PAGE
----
What I am saying is that it is contradictory to treat sex, genitalia, and etc. as private parts of one’s life when they really are not private at all. They are extremely public is mostly the wrong ways. Unrealistic sex is in movies, TV shows, on gleaming on billboards over Houston Street. I know far too many men who sit down to dinner and begin discussing women’s pubic hair among themselves. (They’d prefer it to be entirely absent from the picture, if you were wondering. But they hate high maintenance bitches.) And yet people don’t want to talk about the hard realities of sex.
I believe in talking about hard things. I believe in talking about sex and abuse, rape and drinking, depression and trauma and that secret, heavy loneliness that so many of us carry. Say it in that average way in which people talk about the weather. Because such matters are just as common place, except no one is acknowledging them.
Two years ago, when my brother read a story I had written about our childhood he looked up at me with big troubled brown eyes and said, “Molly, who would read this? It’s so sad.” In the past year, I’ve met more women than I can now count who say things to me like, “When I heard what you read about rape it made me feel like I didn’t have to be embarrassed to read my story.” You have to talk about hard things because you are not alone and because other people deserve to know that they are not alone either. No one should be made to feel as if who they are is shameful just because someone else is uncomfortable with what happened to them. Asking people to not talk about being abused or raped or whatever else is asking them to keep a secret for the sake of “common decency” as if who they are is otherwise indecent.And so I would like to advocate for indecent exposure. Talk about what you’ve been through, not as a matter of self-pity but as a truth and a component of the shared human experience. Talk about depression. Talk about drinking. Talk about sex. Talk about violence and rape and abuse. Expose the many indecencies of life. Expose yourself.
Friday, October 24, 2014
Months passed and late into the summer I found myself sitting on a bar stool beside someone I loved saying, “The truth about depression and drinking is there is no such thing as rock bottom. You have a particularly hard time, you wake up covered in your own vomit, blood mysteriously died and crusted between your toes, and you think you’ve hit the bottom this time but it can always get worse. And it will. You have to want to start climbing back up, that’s how it stops. That’s how you get out. And maybe you slip and fall, and maybe it hurts all over again from time to time but you get through it because you decide you want to.” And I would say one more thing: there is no such thing as happily ever after, but there is after.
Thursday, October 23, 2014
For the first six months I had nothing but a mattress on the floor, two suitcases, and a cardboard box. I made my first purchase for the place in November: a shelf for my books, because I kept spilling wine on them when they were just piled against the wall by my mattress. In January I bought new sheets and I ordered a bed frame. I had put off doing any such thing for so long because I hadn’t seen the point. I didn’t want to be living in that room so why would I bother making it look like a place someone would want to live? But in December I had become lonely in that quiet, maddening way that convinces you that no matter who says they love you—a friend, a boyfriend, your family—they can’t really mean it because love shouldn’t be selfish but people damned sure are—hell, I was. But with that conviction, came a desperate urge to start over and since moving was out of the question, I signed up for an online dating site.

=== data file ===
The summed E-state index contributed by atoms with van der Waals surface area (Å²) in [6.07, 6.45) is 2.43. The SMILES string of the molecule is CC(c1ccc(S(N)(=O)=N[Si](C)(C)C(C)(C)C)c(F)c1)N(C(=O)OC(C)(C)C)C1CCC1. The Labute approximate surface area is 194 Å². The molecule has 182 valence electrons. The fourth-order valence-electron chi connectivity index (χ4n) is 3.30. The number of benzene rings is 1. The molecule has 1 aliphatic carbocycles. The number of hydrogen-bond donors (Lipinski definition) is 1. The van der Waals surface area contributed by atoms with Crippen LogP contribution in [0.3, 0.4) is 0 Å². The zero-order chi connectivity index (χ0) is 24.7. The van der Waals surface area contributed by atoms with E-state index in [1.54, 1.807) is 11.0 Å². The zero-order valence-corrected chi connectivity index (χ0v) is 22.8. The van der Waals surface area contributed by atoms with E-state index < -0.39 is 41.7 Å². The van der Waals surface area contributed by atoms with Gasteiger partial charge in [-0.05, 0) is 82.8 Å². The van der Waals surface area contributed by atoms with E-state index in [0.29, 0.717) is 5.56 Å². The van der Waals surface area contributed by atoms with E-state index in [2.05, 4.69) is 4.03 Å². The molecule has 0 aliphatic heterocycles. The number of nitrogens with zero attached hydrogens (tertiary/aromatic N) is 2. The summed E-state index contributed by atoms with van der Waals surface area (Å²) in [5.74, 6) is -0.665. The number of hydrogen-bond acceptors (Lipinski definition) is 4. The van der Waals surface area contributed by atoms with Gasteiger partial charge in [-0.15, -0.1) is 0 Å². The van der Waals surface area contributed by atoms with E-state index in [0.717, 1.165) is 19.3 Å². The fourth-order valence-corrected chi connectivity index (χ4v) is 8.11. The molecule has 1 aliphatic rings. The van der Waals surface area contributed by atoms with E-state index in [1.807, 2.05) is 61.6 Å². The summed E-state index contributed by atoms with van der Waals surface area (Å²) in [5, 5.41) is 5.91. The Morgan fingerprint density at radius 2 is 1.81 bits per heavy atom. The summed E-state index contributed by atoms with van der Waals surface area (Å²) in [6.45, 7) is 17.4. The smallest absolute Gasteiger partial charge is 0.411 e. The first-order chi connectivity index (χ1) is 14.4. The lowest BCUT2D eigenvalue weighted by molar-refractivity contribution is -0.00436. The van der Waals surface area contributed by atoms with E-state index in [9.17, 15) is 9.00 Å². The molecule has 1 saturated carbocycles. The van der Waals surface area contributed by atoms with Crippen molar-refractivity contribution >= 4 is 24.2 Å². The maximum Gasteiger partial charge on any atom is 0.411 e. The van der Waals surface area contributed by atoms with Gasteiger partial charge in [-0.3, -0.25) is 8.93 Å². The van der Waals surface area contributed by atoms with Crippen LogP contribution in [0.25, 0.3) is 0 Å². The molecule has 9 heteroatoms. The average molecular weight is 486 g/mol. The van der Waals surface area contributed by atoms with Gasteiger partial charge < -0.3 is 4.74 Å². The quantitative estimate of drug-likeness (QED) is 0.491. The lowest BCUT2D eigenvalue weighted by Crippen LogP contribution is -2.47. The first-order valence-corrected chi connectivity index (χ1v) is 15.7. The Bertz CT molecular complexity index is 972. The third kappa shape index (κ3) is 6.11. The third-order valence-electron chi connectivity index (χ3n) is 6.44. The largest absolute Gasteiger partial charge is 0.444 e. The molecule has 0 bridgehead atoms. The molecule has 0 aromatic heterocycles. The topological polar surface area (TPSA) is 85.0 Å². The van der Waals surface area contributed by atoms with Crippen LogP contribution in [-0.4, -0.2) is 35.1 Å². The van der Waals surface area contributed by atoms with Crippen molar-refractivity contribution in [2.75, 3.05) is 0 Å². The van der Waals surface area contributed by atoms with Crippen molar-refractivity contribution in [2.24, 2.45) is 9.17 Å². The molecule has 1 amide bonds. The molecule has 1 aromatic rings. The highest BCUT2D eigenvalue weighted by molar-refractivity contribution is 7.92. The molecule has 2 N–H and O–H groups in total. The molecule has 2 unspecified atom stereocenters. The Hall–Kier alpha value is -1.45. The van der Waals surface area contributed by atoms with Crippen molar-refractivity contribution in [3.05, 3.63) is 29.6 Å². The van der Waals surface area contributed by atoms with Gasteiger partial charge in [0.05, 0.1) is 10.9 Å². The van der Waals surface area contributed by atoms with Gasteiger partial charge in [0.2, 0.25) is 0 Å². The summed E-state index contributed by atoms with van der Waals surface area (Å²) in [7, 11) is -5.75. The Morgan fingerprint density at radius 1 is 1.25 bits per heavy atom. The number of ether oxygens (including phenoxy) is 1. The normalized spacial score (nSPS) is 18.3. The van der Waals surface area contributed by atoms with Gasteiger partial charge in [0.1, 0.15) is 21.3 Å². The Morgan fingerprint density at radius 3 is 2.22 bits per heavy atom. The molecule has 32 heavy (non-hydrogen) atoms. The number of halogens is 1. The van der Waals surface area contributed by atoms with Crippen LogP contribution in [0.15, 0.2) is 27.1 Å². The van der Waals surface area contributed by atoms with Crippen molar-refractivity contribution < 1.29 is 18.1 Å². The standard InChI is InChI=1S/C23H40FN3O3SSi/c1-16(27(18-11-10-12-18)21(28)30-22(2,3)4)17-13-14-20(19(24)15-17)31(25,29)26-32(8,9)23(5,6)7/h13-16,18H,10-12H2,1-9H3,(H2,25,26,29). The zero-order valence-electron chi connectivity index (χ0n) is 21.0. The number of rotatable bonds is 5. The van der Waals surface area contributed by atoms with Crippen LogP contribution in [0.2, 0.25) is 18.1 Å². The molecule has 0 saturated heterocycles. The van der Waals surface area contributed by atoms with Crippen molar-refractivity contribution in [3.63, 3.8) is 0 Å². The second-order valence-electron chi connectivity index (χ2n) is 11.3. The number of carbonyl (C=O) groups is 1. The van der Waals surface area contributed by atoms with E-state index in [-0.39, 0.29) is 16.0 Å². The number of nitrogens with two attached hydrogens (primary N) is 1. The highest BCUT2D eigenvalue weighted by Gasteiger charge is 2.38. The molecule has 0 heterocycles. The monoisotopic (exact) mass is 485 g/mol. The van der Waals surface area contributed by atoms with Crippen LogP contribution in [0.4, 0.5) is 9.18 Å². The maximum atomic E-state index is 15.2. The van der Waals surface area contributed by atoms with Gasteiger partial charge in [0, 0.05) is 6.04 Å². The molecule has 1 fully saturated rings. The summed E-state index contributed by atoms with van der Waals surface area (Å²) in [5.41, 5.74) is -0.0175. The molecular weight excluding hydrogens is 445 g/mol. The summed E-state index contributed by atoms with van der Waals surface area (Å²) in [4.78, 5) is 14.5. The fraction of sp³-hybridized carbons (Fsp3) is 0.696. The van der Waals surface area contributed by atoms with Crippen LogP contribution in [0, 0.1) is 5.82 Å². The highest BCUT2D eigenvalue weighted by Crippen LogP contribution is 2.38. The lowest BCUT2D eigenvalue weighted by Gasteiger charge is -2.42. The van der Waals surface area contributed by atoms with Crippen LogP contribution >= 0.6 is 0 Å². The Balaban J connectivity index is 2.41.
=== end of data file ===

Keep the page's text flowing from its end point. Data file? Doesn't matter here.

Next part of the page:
That was where I got the idea to fix up my room. The only person I met through the site was an actor who had just broken up with his girlfriend. He told me about trying to feng shui his bedroom to attract good karma or something. I think he eventually got back together with his girlfriend but I think he had the right idea. And while I didn’t care to move my mattress around to whatever side of the room would attract good energies, it finally made sense to me to make the place nice. It was going to be hard to feel happy if my room looked depressing and I would probably never have the hope of ever having someone to love and to share my bed with if it wasn’t a place I wanted to be. So I bought blue sheets because I remembered my mother or Seventeen Magazine once saying that blue is supposed to be a calming bedroom color. And when it arrived, I pushed the long, bed frame box up four flights of stairs and assembled it by myself, late at night while drinking a beer. And I didn’t even spill the beer. Then, one night, I walked thirty blocks in the snow to buy picture frames from a store I had noticed near Bloomingdales; I had nothing else to do and I figured a walk would do me good. Lastly, I bought a second pillow. Not that I needed one. It was just in case.
Sure, I puked red wine all over my new sheets once or twice in January, because I was still lonely and drinking doesn’t fill any void no matter how much you do it. But it was a start. And that’s the thing: I think you have to be ready to have what you want before you can get it. I knew I didn’t want to be going to bars by myself, making up lives and histories that weren’t my own and telling them like truth to the old men who sat beside me drinking Scotch while I sipped Prosecco. I was just trying to pass the time and there was a certain comfort in the dim glow of a bar and the way the liquor bottles look like gemstones. And besides, there are all sorts of ways to be alone. You can go to the gym and to the movies. And I did. You can go to restaurants late at the night, after the dinner rush, and sit at the bar and learn to make cocktails by watching the bartender with the practiced, steadied gaze of someone who drinks alone. And I did. And you can smile politely and be friendly to people you don’t really like. But I couldn’t. Because no matter how lonely I was, I preferred being alone to being with people I didn’t care much for. And I think that’s the best way to be alone. Just do it until one day you find you don’t have to anymore. In March, I needed the second pillow.